Being a leader sometimes means having to have difficult conversations, and often means having to have conversations that are vital to moving people, or projects forward.  To be successful in these situations requires more than saying the right things and listening to the other person. You also need to have an awareness of where you are coming from emotionally and mentally in the moment, and where the other person is.  This requires listening and watching for cues from the other person, or people, in what they are saying, and how they are saying it, then responding correctly to these cues to maintain or move the conversation to a positive tone.  That is conversational agility.

In negotiation, there are five essential conversational skills:

1. listening to connect
2. asking questions which you do not have the answer to
3. priming for trust
4. double-clicking 
5. and sustaining conversational agility

According to executive coach and management consultant Judith E. Glaser, conversational agility is composed of three techniques: reframing, refocusing, and redirecting. Most good leaders will carry out these techniques in regular conversations without being aware that they are doing it, but to apply them to the best of your ability, they need to be practised and developed – so let’s break down what they mean, and how they help good leaders be great.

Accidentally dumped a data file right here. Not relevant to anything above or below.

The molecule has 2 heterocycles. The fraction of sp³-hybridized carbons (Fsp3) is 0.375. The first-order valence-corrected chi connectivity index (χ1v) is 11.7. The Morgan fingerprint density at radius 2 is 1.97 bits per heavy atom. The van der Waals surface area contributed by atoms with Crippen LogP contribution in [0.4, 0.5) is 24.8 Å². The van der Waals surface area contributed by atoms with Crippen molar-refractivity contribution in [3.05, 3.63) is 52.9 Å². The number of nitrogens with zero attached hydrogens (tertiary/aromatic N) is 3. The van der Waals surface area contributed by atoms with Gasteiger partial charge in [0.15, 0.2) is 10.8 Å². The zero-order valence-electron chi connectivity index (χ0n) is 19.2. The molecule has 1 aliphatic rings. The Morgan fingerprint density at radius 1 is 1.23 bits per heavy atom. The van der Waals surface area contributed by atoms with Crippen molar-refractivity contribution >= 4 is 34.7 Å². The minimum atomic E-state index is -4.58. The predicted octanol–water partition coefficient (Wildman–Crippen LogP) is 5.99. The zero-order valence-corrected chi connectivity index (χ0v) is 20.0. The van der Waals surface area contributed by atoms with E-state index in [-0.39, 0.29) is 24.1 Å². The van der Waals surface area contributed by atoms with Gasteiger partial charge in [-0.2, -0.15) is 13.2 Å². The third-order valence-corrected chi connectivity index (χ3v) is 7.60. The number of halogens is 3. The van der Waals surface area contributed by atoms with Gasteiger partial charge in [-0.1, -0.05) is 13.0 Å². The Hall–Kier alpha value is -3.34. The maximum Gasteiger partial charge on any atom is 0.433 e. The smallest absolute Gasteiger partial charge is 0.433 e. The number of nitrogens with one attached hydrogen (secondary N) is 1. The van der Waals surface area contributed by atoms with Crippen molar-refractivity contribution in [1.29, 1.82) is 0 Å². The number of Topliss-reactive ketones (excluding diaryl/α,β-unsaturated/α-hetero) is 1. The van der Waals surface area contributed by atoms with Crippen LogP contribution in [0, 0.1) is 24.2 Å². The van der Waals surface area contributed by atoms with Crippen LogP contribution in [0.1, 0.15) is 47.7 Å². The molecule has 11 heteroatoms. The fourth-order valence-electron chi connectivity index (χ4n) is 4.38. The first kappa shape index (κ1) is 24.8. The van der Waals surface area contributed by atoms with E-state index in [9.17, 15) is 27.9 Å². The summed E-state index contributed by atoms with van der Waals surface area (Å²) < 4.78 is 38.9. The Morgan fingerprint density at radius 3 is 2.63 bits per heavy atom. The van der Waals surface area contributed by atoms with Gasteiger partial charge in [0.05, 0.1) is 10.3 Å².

Reframing is about changing the context in order to give new meaning to a situation, turning it into a chance for the person to find some common ground with you, and hopefully an opportunity to build trust with you.  It’s about asking, ‘is there a more positive way we can look at this situation?’.  So if someone is feeling negative about their place in a project, or disappointed in themselves over a mistake they made, you could reframe this to tell them about mistakes that you have made at work in the past, and how you learned from them and grew from that knowledge.

Refocusing is a great way to encourage someone in your team to move forward.  It is about acknowledging something that they are good at, and getting them to apply it to a different area.  For instance, if someone is taking too much time on a single area of a project, you could let them know that you are impressed by their commitment, or attention to detail, or perfectionism, but that other areas of the project would equally benefit from this skill.  Refocusing turns what could be seen as a negative attribute, and turns it into a positive asset.  

Redirecting is similar, but with a more emotional focus.  When someone is stressed or upset, by redirecting the topic of the conversation, even if just for a moment, it can give the person a chance to relax, and take a step away from the situation.

Like any leadership skill, mastering conversational agility takes dedication and practice.  Instead of trying to tackle this all at once, focus on one of the three techniques at a time and practice it in your next meetings or one-to-ones.  Soon these advanced listening and responding methods will become a natural and instinctive part of your leadership style.

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